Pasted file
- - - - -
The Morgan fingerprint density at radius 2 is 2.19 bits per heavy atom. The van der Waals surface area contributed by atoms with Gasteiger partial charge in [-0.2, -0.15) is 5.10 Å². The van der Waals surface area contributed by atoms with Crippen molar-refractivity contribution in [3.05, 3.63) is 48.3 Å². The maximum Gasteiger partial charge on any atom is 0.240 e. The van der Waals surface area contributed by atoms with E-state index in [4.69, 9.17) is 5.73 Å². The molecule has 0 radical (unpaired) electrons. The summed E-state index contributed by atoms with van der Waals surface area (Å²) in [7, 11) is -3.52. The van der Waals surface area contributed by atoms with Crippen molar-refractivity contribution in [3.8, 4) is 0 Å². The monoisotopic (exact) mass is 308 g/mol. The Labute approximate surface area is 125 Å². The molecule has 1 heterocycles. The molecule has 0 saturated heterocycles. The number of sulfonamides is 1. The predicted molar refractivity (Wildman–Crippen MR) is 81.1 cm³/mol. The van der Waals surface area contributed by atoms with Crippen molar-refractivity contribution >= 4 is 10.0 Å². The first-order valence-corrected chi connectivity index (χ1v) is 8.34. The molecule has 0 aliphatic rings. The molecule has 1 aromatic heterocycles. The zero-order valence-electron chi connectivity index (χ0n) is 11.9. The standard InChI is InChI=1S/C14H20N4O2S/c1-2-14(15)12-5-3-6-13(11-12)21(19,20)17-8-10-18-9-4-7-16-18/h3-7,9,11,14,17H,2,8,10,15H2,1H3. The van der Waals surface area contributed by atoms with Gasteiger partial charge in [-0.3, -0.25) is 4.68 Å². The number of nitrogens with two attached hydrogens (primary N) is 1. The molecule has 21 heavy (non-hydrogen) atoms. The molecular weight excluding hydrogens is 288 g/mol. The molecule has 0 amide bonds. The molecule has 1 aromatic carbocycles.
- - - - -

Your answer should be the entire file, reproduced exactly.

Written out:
The Morgan fingerprint density at radius 2 is 2.19 bits per heavy atom. The van der Waals surface area contributed by atoms with Gasteiger partial charge in [-0.2, -0.15) is 5.10 Å². The van der Waals surface area contributed by atoms with Crippen molar-refractivity contribution in [3.05, 3.63) is 48.3 Å². The maximum Gasteiger partial charge on any atom is 0.240 e. The van der Waals surface area contributed by atoms with E-state index in [4.69, 9.17) is 5.73 Å². The molecule has 0 radical (unpaired) electrons. The summed E-state index contributed by atoms with van der Waals surface area (Å²) in [7, 11) is -3.52. The van der Waals surface area contributed by atoms with Crippen molar-refractivity contribution in [3.8, 4) is 0 Å². The monoisotopic (exact) mass is 308 g/mol. The Labute approximate surface area is 125 Å². The molecule has 1 heterocycles. The molecule has 0 saturated heterocycles. The number of sulfonamides is 1. The predicted molar refractivity (Wildman–Crippen MR) is 81.1 cm³/mol. The van der Waals surface area contributed by atoms with Crippen molar-refractivity contribution >= 4 is 10.0 Å². The first-order valence-corrected chi connectivity index (χ1v) is 8.34. The molecule has 0 aliphatic rings. The molecule has 1 aromatic heterocycles. The zero-order valence-electron chi connectivity index (χ0n) is 11.9. The standard InChI is InChI=1S/C14H20N4O2S/c1-2-14(15)12-5-3-6-13(11-12)21(19,20)17-8-10-18-9-4-7-16-18/h3-7,9,11,14,17H,2,8,10,15H2,1H3. The van der Waals surface area contributed by atoms with Gasteiger partial charge in [-0.3, -0.25) is 4.68 Å². The number of nitrogens with two attached hydrogens (primary N) is 1. The molecule has 21 heavy (non-hydrogen) atoms. The molecular weight excluding hydrogens is 288 g/mol. The molecule has 0 amide bonds. The molecule has 1 aromatic carbocycles.